Crouching Tiger Villa, run by Ming Xuechang, was one of the most prominent of these scam centers. He also apparently ran the local police unit, which, despite wearing the standard Myanmar national police uniform, served as little more than a private militia, one of several that enforced the four families’ rule in Laukkaing.

As China increased pressure on all groups operating scam centers to shut them down and give over those who worked there, the Ming family refused. According to some estimates, each family’s casinos processed several billion dollars each year. Giving up was a massive business.

Laukkaing Myanmar

 

Chinese Workers Killed

The families also had close ties to the Myanmar military, and the Mings may have assumed they were safe, even from China’s demands, which has historically wielded considerable power in this border region.

A group of scam workers was being transferred from Crouching Tiger Villa in the early hours of October 20, most likely in anticipation of a Chinese police raid on the scam center.

When a number of workers, estimated to be between 50 and 100, attempted to flee, the fraud center guards opened fire, killing many. According to some reports, the dead included undercover Chinese police agents.

This triggered a strongly worded letter from the local government office in the neighboring Chinese province, as well as the issue of arrest warrants for four members of the Ming family by Chinese authorities.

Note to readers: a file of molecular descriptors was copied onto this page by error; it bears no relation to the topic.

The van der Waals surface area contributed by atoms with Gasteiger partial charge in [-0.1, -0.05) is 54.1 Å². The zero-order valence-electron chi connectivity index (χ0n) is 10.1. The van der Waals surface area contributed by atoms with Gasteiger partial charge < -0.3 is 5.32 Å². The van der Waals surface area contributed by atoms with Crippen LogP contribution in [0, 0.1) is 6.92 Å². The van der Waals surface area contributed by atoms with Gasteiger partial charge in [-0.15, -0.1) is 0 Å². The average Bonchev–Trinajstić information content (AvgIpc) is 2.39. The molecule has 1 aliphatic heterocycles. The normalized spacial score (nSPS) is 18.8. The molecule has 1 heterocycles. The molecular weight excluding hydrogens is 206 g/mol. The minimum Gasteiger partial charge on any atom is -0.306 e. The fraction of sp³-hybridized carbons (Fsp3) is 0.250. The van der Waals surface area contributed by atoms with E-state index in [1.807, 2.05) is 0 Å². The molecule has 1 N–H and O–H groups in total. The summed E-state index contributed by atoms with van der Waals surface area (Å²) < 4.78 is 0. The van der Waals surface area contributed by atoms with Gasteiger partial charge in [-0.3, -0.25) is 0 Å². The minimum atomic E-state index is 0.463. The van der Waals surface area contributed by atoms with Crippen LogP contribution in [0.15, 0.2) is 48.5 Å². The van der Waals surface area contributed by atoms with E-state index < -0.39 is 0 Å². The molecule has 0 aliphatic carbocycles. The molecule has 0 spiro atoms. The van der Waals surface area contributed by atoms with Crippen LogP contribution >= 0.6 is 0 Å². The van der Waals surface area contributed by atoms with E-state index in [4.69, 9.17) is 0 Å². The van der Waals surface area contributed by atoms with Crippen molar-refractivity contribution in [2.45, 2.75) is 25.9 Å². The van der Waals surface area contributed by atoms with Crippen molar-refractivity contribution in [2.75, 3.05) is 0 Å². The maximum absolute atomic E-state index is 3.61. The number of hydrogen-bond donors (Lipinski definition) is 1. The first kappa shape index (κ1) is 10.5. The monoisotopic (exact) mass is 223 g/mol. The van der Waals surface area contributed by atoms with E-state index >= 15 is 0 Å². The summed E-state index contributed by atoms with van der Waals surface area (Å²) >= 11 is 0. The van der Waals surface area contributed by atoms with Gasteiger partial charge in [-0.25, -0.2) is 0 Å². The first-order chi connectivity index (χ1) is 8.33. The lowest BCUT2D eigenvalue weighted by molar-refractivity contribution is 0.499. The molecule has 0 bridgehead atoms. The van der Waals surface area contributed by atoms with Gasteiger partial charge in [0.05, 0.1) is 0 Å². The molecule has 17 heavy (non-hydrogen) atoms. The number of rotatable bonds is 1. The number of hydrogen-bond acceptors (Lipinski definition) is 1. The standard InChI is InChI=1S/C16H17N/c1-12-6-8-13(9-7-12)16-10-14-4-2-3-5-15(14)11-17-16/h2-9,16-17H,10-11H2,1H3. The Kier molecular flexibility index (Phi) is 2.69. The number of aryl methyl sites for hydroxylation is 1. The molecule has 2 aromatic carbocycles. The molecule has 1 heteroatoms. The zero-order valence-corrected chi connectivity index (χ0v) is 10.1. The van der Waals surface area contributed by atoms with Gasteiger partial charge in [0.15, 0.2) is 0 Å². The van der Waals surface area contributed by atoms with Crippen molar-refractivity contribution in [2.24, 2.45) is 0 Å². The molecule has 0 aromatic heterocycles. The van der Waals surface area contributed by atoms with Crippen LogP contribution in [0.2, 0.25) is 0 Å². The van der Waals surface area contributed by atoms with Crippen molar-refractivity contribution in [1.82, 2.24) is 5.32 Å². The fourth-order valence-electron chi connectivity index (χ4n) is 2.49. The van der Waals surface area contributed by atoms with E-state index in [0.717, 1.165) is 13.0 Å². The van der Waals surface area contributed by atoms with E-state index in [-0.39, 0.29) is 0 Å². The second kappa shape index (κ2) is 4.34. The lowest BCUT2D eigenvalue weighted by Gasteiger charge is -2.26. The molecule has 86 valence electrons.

China’s obvious anger with Myanmar’s ruling junta’s refusal or inability to rein in its friends in Laukkaing prompted three guerrilla armies calling themselves the Brotherhood Alliance to commence attacks against the military in late October.

In the past, China has always advised moderation in order to maintain calm along its border, but the necessity to sift out the well-funded and well-armed families in Laukkaing appears to have shifted its priorities. Laukkaing, originally an impoverished border village, has become a noisy center for gambling, narcotics, and scams.

Laukkaing Myanmar

Myanmar military campaign

The militants claim their purpose is to remove the fraud centers while also supporting the larger opposition fight to depose the military administration that took control in 2021. However, the fight in Laukkaing is more akin to vengeance, with roots dating back to the Cold War.